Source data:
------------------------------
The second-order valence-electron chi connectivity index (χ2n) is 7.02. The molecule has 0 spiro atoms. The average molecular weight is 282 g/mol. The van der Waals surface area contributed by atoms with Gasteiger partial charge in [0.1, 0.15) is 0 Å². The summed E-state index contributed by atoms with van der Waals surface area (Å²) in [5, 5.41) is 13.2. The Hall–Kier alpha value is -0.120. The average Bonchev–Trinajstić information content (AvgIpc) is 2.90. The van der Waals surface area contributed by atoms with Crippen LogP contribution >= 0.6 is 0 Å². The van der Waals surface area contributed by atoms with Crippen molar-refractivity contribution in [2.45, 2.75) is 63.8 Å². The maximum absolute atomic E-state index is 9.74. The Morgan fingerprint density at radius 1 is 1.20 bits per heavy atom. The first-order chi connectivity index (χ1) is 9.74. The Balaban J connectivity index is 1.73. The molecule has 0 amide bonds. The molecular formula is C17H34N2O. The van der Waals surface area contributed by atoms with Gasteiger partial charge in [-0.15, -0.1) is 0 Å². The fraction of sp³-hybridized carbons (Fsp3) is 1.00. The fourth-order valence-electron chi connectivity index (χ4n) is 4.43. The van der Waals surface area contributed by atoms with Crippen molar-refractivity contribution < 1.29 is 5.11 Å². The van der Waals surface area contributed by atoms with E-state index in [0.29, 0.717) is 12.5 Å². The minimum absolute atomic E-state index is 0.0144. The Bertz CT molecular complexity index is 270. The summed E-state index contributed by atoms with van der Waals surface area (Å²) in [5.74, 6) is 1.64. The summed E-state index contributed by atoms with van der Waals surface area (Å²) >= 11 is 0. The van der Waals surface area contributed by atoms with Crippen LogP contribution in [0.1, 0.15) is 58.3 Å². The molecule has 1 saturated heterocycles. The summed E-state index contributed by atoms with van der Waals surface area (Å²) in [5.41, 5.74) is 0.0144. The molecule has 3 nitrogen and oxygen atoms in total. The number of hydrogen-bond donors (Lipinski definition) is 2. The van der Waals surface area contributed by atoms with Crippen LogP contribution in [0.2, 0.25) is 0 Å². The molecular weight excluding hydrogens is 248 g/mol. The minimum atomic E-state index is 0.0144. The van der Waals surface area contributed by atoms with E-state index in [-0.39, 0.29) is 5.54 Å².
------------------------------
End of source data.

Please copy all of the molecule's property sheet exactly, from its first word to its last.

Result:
The second-order valence-electron chi connectivity index (χ2n) is 7.02. The molecule has 0 spiro atoms. The average molecular weight is 282 g/mol. The van der Waals surface area contributed by atoms with Gasteiger partial charge in [0.1, 0.15) is 0 Å². The summed E-state index contributed by atoms with van der Waals surface area (Å²) in [5, 5.41) is 13.2. The Hall–Kier alpha value is -0.120. The average Bonchev–Trinajstić information content (AvgIpc) is 2.90. The van der Waals surface area contributed by atoms with Crippen LogP contribution >= 0.6 is 0 Å². The van der Waals surface area contributed by atoms with Crippen molar-refractivity contribution in [2.45, 2.75) is 63.8 Å². The maximum absolute atomic E-state index is 9.74. The Morgan fingerprint density at radius 1 is 1.20 bits per heavy atom. The first-order chi connectivity index (χ1) is 9.74. The Balaban J connectivity index is 1.73. The molecule has 0 amide bonds. The molecular formula is C17H34N2O. The van der Waals surface area contributed by atoms with Gasteiger partial charge in [-0.15, -0.1) is 0 Å². The fraction of sp³-hybridized carbons (Fsp3) is 1.00. The fourth-order valence-electron chi connectivity index (χ4n) is 4.43. The van der Waals surface area contributed by atoms with Crippen molar-refractivity contribution < 1.29 is 5.11 Å². The van der Waals surface area contributed by atoms with E-state index in [0.29, 0.717) is 12.5 Å². The minimum absolute atomic E-state index is 0.0144. The Bertz CT molecular complexity index is 270. The summed E-state index contributed by atoms with van der Waals surface area (Å²) in [5.74, 6) is 1.64. The summed E-state index contributed by atoms with van der Waals surface area (Å²) >= 11 is 0. The van der Waals surface area contributed by atoms with Crippen LogP contribution in [0.1, 0.15) is 58.3 Å². The molecule has 1 saturated heterocycles. The summed E-state index contributed by atoms with van der Waals surface area (Å²) in [5.41, 5.74) is 0.0144. The molecule has 3 nitrogen and oxygen atoms in total. The number of hydrogen-bond donors (Lipinski definition) is 2. The van der Waals surface area contributed by atoms with Crippen LogP contribution in [0.2, 0.25) is 0 Å². The molecular weight excluding hydrogens is 248 g/mol. The minimum atomic E-state index is 0.0144. The van der Waals surface area contributed by atoms with E-state index in [-0.39, 0.29) is 5.54 Å².